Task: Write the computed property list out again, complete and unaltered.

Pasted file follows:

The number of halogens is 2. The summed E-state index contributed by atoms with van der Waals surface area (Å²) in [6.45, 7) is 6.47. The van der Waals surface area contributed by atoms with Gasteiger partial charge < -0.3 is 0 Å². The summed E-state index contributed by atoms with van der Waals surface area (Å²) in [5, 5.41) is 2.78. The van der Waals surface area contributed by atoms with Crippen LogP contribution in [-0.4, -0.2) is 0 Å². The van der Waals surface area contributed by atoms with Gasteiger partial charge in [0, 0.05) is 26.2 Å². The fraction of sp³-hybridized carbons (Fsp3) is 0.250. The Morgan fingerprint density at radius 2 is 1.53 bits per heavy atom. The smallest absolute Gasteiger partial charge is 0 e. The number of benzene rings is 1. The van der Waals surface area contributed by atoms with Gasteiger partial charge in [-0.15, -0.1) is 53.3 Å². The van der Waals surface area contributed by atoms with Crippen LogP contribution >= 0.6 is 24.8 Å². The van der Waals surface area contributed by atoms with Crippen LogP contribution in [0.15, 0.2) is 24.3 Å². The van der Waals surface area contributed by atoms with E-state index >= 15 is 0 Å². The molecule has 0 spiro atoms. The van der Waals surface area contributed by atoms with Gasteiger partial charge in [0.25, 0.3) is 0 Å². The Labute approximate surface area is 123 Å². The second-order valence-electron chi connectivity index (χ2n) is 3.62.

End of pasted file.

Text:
The number of halogens is 2. The summed E-state index contributed by atoms with van der Waals surface area (Å²) in [6.45, 7) is 6.47. The van der Waals surface area contributed by atoms with Gasteiger partial charge < -0.3 is 0 Å². The summed E-state index contributed by atoms with van der Waals surface area (Å²) in [5, 5.41) is 2.78. The van der Waals surface area contributed by atoms with Crippen LogP contribution in [-0.4, -0.2) is 0 Å². The van der Waals surface area contributed by atoms with Gasteiger partial charge in [0, 0.05) is 26.2 Å². The fraction of sp³-hybridized carbons (Fsp3) is 0.250. The Morgan fingerprint density at radius 2 is 1.53 bits per heavy atom. The smallest absolute Gasteiger partial charge is 0 e. The number of benzene rings is 1. The van der Waals surface area contributed by atoms with Gasteiger partial charge in [-0.15, -0.1) is 53.3 Å². The van der Waals surface area contributed by atoms with Crippen LogP contribution >= 0.6 is 24.8 Å². The van der Waals surface area contributed by atoms with Crippen LogP contribution in [0.15, 0.2) is 24.3 Å². The van der Waals surface area contributed by atoms with E-state index >= 15 is 0 Å². The molecule has 0 spiro atoms. The van der Waals surface area contributed by atoms with Gasteiger partial charge in [0.25, 0.3) is 0 Å². The Labute approximate surface area is 123 Å². The second-order valence-electron chi connectivity index (χ2n) is 3.62.